Over one hundred percent has been made in less than a year in a restaurant stock that has been publicly held for almost forty years, namely Luby’s (LUB). Some of us remember when Luby’s “wrote the book” in the cafeteria business, with highly paid store managers leading a great operating culture. As late as 1999 LUB was paying $.80 per share in dividends. After a $49M loss in ’01, including a $30M write-down, the Pappas brothers, highly regarded Houston based restauranteurs, bought effective control (9% of the Company for $10M). Importantly, at that time the Company owned the land and building under 125 of their 219 restaurants. LUB has lost money in 12 of the twenty years of Pappas ownership. In the course of it, Fudruckker’s was bought in 2010 for $63M in cash, with 59 company operated stores (22 with land and building) and 129 franchised restaurants. In 2012 LUB bought Cheeseburger in Paradise for $10.3M in cash, with 23 full-service restaurants in 14 states. At the end of 2020 the Company consisted of 61 Luby’s (42 with land & building), 24 company operated Fudruckker’s (9 with land and building), 71 Fudruckker’s franchised locations, zero Cheeseburger’s. In late 2018, with the stock at $1.50, an activist investor initiated a proxy contest against 36% Pappas owners, which precipitated a Board decision in May ’19 to “consider strategic alternatives”, resulting in a September ‘20 decision to liquidate LUB with an estimated $3.50 per share value. So far $2.00 per share has been paid out, with an estimated additional $3.00 per share to come. This result illustrated, as this column suggested back in September, that the dirt can be worth more than the operations. It also didn’t hurt that both the Pappas brothers were over 70, likely an incentive to monetize their long-term holding in Luby’s.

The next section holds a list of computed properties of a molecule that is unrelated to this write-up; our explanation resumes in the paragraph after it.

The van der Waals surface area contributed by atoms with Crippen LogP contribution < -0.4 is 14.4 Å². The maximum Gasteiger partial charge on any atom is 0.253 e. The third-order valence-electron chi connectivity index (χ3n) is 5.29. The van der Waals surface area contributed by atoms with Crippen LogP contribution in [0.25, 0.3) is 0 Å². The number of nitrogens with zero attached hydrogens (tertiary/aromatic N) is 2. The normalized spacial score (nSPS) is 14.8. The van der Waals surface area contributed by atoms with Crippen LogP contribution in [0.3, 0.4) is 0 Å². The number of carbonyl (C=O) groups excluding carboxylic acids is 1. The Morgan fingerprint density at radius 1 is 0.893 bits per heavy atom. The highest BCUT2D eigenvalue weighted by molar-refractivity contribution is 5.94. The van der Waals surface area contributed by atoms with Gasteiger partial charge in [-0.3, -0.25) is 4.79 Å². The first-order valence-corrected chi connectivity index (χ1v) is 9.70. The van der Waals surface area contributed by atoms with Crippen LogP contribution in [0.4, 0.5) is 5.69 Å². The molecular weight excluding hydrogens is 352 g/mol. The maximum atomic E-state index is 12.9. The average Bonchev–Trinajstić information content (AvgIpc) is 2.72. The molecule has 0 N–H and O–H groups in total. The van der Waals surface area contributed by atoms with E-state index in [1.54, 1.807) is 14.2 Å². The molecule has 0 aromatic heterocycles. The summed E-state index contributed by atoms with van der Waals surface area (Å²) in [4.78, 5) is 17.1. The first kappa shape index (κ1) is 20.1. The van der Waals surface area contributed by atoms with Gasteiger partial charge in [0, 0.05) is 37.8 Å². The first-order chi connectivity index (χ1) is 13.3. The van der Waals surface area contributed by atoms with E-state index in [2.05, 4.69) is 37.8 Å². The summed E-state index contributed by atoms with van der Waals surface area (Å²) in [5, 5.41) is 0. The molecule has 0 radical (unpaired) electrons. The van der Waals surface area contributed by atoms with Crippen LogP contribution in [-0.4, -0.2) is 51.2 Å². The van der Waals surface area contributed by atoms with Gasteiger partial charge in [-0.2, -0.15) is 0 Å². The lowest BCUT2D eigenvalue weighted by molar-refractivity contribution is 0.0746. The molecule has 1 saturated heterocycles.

Roger Lipton



The last twelve months have been unprecedented, not only from a business/health standpoint, but from a fiscal/monetary standpoint. There has been more governmental stimulus as well as monetary accommodation than ever before, which has floated all kinds of boats. The Dow Industrial Average hit an all time high just this morning, and, though the NASDAQ index has retreated the last month or so, stocks from Apple to Tesla to Gamestop have written a new book in terms of valuation.

Based upon the new $1.9 trillion Covid bill, the likelihood of a new multi-trillion dollar infrastructure bill, as well as the Federal Reserve’s ongoing willingness to buy at least $120B of Treasury securities every month, there is every indication that the above trends will continue.

We thought that the last twelve months of performance for individual restaurant stocks might give us a hint as to where to focus going forward. Since some of the obviously large stock gains have taken place among those with the heaviest short position, we have focused on the “short interest ratio”, the number of shares sold short divided by the average daily trading volume. The table just below provides that tabulation, ranked from the highest to lowest current short interest ratio.